magic_2

It is very similar to Yu-Gi-Oh! Card Maker, where at opening the program we will see a lot of templates from Yu-Gi-Oh! card game, so we can select the one we want and start customizing the images and texts to create our card set to extend the game or to create our own personalized deck.

anime_yugioh

In both applications we found the same pros and cons:

  • Pros
    • No code and very easy to use for an extend public
    • Very straightforward: since are based on existing games, there is a lot of work already done on the templates
  • Cons
    • Too much limited: we can just create cards similar to the existing games
    • UI outdated: It could be more friendly and fresh

Graphic design tools

There is also the option of using a graphic design software, like Photoshop, Gimp or Inkscape, for creating our card game and printing them later.

This option results quite logic when thinking that graphics need to be done on these tools anyway, as other software oriented to card creation does not support graphic edition (are two different types of product indeed).

photoshop

Our experience was that, for making the cards graphic design, these tools allow you to generate any layout you may want, with unlimited flexibility and with all the benefits of using a professional tool like Photoshop: “what could go wrong?”.

While it is true that after checking the options so far this one seems to be the best for designing our cards, we will find the problems later, since handling dozens or even hundreds of cards in these kinds of software could result on a complete chaos, not to mention that making massive changes will become a nightmare of layers and independent texts and images.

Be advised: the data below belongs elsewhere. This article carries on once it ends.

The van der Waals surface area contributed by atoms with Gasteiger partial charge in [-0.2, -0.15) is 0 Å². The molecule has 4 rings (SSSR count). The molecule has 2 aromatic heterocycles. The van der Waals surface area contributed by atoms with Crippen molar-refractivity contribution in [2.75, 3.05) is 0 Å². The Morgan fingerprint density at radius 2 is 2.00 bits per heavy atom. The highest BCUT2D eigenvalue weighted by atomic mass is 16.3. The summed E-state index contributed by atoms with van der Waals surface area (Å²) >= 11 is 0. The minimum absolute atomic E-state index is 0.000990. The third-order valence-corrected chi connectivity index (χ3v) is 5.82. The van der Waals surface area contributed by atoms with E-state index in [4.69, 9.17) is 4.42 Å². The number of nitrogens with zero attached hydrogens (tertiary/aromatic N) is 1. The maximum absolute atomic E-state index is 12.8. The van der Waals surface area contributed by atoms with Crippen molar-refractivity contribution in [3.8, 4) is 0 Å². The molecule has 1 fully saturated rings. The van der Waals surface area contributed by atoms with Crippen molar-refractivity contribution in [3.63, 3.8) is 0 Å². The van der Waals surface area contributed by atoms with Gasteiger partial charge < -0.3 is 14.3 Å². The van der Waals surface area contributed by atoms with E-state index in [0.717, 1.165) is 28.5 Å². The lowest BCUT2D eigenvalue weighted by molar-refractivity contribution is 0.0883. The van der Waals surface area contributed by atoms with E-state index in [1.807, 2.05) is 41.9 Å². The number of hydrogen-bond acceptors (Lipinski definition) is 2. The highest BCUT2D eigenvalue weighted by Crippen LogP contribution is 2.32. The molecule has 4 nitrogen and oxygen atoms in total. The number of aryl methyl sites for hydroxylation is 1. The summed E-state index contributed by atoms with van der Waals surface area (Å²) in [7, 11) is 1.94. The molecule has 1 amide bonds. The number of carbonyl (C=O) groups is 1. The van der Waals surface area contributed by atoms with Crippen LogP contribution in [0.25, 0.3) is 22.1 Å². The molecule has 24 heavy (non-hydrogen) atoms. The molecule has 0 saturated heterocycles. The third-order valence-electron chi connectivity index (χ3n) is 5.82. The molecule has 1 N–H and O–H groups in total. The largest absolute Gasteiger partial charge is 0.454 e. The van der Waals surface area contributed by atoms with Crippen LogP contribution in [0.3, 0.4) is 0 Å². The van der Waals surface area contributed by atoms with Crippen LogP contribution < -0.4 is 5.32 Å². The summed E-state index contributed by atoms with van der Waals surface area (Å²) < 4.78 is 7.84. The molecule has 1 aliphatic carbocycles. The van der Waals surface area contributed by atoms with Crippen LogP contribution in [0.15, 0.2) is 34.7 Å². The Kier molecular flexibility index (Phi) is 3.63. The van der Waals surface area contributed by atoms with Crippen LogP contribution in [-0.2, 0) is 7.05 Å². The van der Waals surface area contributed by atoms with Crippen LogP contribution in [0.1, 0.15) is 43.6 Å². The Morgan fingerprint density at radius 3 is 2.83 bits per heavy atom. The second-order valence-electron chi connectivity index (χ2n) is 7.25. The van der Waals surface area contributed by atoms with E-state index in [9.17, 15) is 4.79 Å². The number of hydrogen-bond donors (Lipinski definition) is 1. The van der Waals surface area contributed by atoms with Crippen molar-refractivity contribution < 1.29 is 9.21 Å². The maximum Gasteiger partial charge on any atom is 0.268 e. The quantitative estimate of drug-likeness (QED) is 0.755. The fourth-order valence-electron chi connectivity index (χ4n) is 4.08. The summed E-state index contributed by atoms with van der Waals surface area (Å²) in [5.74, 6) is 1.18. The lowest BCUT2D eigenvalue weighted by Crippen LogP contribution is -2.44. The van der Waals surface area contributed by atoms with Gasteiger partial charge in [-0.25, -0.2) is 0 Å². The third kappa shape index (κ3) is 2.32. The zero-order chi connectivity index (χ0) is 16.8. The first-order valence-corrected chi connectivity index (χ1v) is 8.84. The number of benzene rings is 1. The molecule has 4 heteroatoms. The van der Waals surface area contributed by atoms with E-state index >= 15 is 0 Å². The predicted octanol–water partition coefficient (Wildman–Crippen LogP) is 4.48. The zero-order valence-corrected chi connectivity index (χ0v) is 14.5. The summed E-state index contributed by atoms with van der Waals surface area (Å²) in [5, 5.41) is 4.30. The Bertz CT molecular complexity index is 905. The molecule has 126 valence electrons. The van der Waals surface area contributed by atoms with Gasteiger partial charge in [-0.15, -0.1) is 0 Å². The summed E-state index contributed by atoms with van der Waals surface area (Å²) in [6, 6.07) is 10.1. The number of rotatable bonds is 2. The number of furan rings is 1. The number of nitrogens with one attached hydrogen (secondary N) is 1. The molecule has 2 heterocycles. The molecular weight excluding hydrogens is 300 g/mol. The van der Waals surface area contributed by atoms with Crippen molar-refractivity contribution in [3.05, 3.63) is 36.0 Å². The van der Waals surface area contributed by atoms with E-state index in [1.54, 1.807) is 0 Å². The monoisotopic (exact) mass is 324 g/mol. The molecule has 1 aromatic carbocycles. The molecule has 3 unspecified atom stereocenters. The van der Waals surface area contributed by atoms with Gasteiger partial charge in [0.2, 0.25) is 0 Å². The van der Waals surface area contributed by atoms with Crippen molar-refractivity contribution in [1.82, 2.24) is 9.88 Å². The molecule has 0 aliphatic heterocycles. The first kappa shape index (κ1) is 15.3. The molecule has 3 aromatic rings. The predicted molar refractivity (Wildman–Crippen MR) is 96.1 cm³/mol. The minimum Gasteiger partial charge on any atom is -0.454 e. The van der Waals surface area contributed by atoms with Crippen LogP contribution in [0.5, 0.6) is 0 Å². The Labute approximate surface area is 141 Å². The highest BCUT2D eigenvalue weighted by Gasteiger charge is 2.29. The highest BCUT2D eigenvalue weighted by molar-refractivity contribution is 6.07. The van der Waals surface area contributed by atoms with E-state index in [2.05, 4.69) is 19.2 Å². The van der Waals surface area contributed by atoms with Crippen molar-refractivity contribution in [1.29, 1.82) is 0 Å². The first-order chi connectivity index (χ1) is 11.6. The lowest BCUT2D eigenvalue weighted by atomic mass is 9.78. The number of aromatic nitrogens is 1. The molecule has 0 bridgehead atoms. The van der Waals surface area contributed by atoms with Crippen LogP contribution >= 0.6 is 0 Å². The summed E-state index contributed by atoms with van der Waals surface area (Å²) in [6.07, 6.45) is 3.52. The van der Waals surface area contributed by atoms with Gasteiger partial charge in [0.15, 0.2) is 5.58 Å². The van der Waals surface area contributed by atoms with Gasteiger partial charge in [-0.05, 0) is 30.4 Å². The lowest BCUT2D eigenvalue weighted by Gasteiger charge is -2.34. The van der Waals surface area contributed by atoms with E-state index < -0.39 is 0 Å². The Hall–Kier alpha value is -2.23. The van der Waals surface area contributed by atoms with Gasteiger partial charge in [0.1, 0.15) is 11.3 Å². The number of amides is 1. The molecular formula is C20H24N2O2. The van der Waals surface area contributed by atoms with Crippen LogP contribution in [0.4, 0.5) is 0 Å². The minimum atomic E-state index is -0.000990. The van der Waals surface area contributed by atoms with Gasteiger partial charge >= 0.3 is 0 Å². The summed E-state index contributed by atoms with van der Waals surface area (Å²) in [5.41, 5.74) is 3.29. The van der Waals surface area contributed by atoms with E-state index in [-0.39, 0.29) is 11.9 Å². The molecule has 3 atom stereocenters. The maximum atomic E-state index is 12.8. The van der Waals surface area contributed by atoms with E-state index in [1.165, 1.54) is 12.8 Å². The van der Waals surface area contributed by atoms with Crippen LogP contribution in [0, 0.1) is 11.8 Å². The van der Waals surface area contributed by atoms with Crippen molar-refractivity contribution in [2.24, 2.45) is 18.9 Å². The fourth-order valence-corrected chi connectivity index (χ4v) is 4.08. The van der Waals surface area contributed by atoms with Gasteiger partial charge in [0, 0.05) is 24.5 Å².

gimp

At this point we went back in time and started thinking: “hmm, perhaps we should make our art assets using photoshop, but we should handle cards and decks with another tool similar to nanDECK…”.

SPOILER: we were getting closer to the point we decided to make our own Card Creation software, Card Creator.

  • Pros
    • 100% flexibility designing graphics for our cards
    • A lot of templates and resources already available on Internet
    • Accessible to an extensive public
  • Cons
    • Handle tons of different types of cards with these tools would result in chaos
    • There is no support for making massive changes easily
    • For more professional results it might need deep learning of the tool
    • In short, these tools are designed for developing graphics, not for card games creation

Conclusion

If you read the spoiler above you probably know the answer. We needed a tool to generate the graphics, and that point is very clear, but we also wanted a tool that allows us to:

  • Generate our own card templates (like the ones available for other games in Magic Set Editor) in a visual way, so we can change those affecting all our current cards in a deck.
  • Handle different decks and create new cards easily based on these templates
  • Make massive changes on the template or the data (like the excel/csv file at nanDECK)
  • Collaborate with other remotely and to test it on digital platforms

So we have finally arrived… here is when we decided to make Card Creator, the card creation tool that allows you to do all that and more! And this was its origin and the reason for its existence.